Acidic solvents extract the same porphyrin-protoporphyrin-from the erythrocytes of patients with either erythropoietic protoporphyria or lead intoxication. However, extractable protoporphyrin disappears rapidly, both in vivo and in vitro, from erythrocytes in erythropoietic protoporphyria but slowly, if at all, in lead intoxication. Consistent with these observations, fluorescence spectroscopy revealed that the intracellular state of the erythrocyte protoporphyrin is different in the two diseases. Spectrofluorometric measurements coupled with fractionations and biochemical syntheses showed that in erythropoietic protoporphyria the protoporphyrin is bound as the free base to hemoglobin molecules at sites other than the heme binding sites. In lead intoxication the fluorescent porphyrin is also bound to hemoglobin but is present as zinc protoporphyrin. The data suggest that the zinc protoporphyrin is bound at heme binding sites. Acidic extraction solvents remove the chelated zinc, but zinc protoporphyrin may be extracted intact from erythrocytes with acetone, ethanol, or the detergent Ammonyx-LO.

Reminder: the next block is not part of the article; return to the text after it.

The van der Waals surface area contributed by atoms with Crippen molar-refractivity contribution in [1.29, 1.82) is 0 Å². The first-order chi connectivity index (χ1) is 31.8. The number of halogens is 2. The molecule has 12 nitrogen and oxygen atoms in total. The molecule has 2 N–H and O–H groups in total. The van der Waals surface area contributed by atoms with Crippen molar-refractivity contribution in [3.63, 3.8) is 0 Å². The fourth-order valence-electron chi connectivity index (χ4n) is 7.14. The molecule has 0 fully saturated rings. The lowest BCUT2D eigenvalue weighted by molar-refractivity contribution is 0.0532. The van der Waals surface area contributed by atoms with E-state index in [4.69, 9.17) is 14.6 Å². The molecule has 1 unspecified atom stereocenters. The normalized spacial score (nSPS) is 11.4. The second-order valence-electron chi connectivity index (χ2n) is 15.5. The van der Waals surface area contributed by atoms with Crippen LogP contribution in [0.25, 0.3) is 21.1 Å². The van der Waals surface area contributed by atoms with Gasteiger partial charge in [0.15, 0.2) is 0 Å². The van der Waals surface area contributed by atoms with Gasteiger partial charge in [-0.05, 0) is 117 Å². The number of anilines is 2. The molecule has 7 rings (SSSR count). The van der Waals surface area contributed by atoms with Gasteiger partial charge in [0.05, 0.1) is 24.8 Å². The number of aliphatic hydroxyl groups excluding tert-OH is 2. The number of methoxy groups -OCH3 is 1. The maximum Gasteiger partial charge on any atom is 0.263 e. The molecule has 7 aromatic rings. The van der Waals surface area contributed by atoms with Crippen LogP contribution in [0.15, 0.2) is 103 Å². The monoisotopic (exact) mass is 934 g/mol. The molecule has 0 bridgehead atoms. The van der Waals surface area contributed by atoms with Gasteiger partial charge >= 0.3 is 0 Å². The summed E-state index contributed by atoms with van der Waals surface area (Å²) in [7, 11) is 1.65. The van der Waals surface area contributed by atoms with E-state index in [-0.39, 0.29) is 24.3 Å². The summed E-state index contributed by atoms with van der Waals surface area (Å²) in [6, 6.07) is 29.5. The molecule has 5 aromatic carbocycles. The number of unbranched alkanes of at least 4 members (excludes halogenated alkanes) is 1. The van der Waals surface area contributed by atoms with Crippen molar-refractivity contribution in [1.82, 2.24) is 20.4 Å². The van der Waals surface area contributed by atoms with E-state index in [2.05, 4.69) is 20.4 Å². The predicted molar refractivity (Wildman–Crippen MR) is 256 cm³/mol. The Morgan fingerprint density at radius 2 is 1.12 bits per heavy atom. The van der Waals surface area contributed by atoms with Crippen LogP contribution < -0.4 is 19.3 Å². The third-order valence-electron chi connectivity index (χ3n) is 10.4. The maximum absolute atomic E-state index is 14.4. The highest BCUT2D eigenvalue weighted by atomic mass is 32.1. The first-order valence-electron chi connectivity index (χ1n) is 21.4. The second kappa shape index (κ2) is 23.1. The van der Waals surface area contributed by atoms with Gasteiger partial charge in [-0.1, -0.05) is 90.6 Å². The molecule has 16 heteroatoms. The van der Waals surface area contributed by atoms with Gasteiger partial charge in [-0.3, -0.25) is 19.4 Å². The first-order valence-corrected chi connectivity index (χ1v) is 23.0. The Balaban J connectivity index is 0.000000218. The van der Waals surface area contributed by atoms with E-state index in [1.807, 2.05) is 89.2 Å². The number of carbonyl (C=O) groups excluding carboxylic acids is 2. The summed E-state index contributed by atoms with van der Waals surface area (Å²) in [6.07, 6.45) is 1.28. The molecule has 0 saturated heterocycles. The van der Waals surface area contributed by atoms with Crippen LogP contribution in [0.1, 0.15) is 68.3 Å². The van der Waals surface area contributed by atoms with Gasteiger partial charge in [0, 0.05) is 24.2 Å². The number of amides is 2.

A A Lamola, S Piomelli, M G Poh-Fitzpatrick, T Yamane, L C Harber